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Snowguy716

Planning for natural disasters/attacks in America's cities

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http://www.cnn.com/2007/US/02/20/flynn.commentary/index.html

A very interesting article, indeed focusing on Katrina and the 9/11 attacks.

What I found very interesting is that the article states that 90% of Americans live near the coast, in flood zones, on fault lines, or in other disaster prone regions. I believe we are more unprepared than ever in our cities to deal with this.

Amazingly, cities like St. Louis have revamped freeways with shock resistant coils underneath them so that the freeway gives in the event of an earth quake. You might be asking yourself "St. Louis? Earthquakes?" southeastern and eastern Missouri experienced a wave of earthquakes in December-February 1811/1812 that temporarily caused the Mississippi river to flow backwards, flooding areas and changing the course of the river in some areas. Many houses were destroyed in the February quake that measured 7.9 on the Richter scale.

In fact, most of the country is at risk for earth quakes and people don't realize it. All of the western U.S, the central U.S, and most of the east coast outside of the southeast is earthquake prone.

The upper midwest and Florida are really the only two areas that are seismically sound.

Also, cities on the east coast and gulf coast are not prepared for future hurricane strikes. People continue to build houses on the beach on barrier islands. New York is particularly susceptible to heavy damage if a large hurricane were to move up the east coast and strike the city directly. This is seen as quite possible, and people have become complacent since the last large hurricane in the northeast (1938, I believe).

Should we make significant investments in cities to protect them from terrorist attacks and/or natural disasters? Should we place stricter limits on developing land in disaster prone areas?

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I'm going to touch on hurricane areas since that is first to come to mind when reading this thread. We all hear about how people build huge half a million dollar dream homes right on the coast line or barrier islands in hurricane zones, live in them for a couple of years, than a hurricane blowing in a wiping them out. Then we all hear on the cable news channels those people crying, "Our entire lives, memories. and everything we own has been destroyed. Boo Hoo :cry: " Do you think I feel sorry for those folks? My answer is a resounding no. It is an act of absolute stupidity to build one's life long dream house on the shoreline or barrier island in a hurricane zone especially when the risk of losing that precious dream house to a hurricane is obviously present. Now I know there are circumstances such as a job transfer that places some in harms way. As long as they live as far inland as possible and take appropriate precautions then I'm fine with them. Its just the knuckle heads that build right on the coast line or barrier islands I have a problem with. Therefore, if I had my way, insurers would not insure homes within at least 1 1/2 miles of the shore line depending on the area as well as not providing coverage on homes on barrier islands. In short, folks would live in such precarious places at their own peril because "Talk to the Hand . It Cares." would be the only reply to their cries for help when a hurricane makes landfall.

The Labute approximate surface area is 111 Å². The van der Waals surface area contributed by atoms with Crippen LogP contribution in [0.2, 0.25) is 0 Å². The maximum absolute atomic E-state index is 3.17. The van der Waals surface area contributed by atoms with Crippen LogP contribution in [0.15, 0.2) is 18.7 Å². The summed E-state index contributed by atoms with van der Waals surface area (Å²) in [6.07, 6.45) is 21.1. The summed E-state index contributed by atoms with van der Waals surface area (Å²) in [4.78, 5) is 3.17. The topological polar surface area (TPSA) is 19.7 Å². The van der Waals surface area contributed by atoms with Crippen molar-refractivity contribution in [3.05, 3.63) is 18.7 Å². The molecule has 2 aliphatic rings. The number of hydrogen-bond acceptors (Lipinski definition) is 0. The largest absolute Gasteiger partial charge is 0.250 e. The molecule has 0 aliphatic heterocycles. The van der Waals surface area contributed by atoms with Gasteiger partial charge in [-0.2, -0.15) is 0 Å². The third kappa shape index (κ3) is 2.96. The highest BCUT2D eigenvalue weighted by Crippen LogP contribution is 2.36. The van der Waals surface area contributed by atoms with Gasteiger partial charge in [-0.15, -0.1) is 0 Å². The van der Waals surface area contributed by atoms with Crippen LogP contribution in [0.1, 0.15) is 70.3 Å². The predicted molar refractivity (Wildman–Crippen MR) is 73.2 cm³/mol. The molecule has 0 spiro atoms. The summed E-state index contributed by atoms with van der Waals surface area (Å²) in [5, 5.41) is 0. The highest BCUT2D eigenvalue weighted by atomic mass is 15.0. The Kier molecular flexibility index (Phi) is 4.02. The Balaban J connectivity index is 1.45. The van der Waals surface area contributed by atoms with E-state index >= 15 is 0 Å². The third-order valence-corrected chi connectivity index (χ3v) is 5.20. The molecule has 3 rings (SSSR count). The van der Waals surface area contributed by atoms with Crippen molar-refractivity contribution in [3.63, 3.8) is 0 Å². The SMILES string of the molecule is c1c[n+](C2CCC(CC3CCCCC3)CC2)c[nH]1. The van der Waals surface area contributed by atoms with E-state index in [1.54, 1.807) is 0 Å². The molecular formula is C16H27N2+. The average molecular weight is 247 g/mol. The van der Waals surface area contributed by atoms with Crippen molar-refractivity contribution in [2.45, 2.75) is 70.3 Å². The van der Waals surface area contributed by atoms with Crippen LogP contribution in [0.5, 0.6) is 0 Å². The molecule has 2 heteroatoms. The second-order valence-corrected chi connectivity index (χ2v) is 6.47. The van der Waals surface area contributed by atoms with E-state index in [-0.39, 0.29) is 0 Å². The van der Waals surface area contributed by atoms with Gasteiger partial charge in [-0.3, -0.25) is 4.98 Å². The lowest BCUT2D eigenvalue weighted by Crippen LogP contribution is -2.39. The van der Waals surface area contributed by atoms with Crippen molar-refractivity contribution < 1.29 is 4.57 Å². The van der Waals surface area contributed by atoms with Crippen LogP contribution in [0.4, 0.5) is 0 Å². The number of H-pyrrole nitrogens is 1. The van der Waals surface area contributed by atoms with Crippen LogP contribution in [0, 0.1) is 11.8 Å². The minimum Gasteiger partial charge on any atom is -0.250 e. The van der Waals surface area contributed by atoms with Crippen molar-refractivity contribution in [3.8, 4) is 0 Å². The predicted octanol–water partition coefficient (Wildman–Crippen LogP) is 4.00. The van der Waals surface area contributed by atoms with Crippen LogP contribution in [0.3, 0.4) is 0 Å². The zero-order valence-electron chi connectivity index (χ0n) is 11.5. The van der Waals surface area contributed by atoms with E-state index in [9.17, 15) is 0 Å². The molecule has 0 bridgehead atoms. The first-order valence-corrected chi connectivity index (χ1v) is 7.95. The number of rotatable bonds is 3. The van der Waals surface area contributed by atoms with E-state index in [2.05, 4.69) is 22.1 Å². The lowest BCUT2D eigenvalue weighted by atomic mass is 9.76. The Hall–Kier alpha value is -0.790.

While I'm at it. I'll head to New Orleans and to what I would do to that area. In the land of make-believe, New Orleans, would be plowed under, and restored to the state as it was before the city was founded. Then Baton Rouge would become the next New Orleans. But in reality that would be fool hardy. So I would acquire the help from the ultimate experts of defending low laying lands from stormy waters, the Dutch. With most of their nation siting at or below sea level and having to deal with the perils of living in such vulnerable land for hundreds of years, the Dutch would be best suited to building an effective means of protecting the Big Easy from future Katrinas.

Lastly, I would turn my attention to the political machine and how it responds to natural disasters. Katrina made it crystal clear that our government is a complete and utter failure when dealing with calamity. Changes are needed there big time. To make the changes, I would replace groups like FFMA with an independent group designed specifically to deal with natural and man made disasters. Then legal mechanisms, even a Constitutional Amendment if need be, would be put in place to force the government to properly fund this organization at any cost. Then similar measures would be enacted for the Army Core of Engineers. That means no budget cuts even if American's had to pay higher taxes to keep these groups funded. It also means if they need more funds to cover such things like inflation, they get them. So when disaster strikes and also when preventing disasters, these organizations would have the funds they need to do there jobs and do them right without any "And's", "If's" or "But's" from some spineless pushing Congressmen.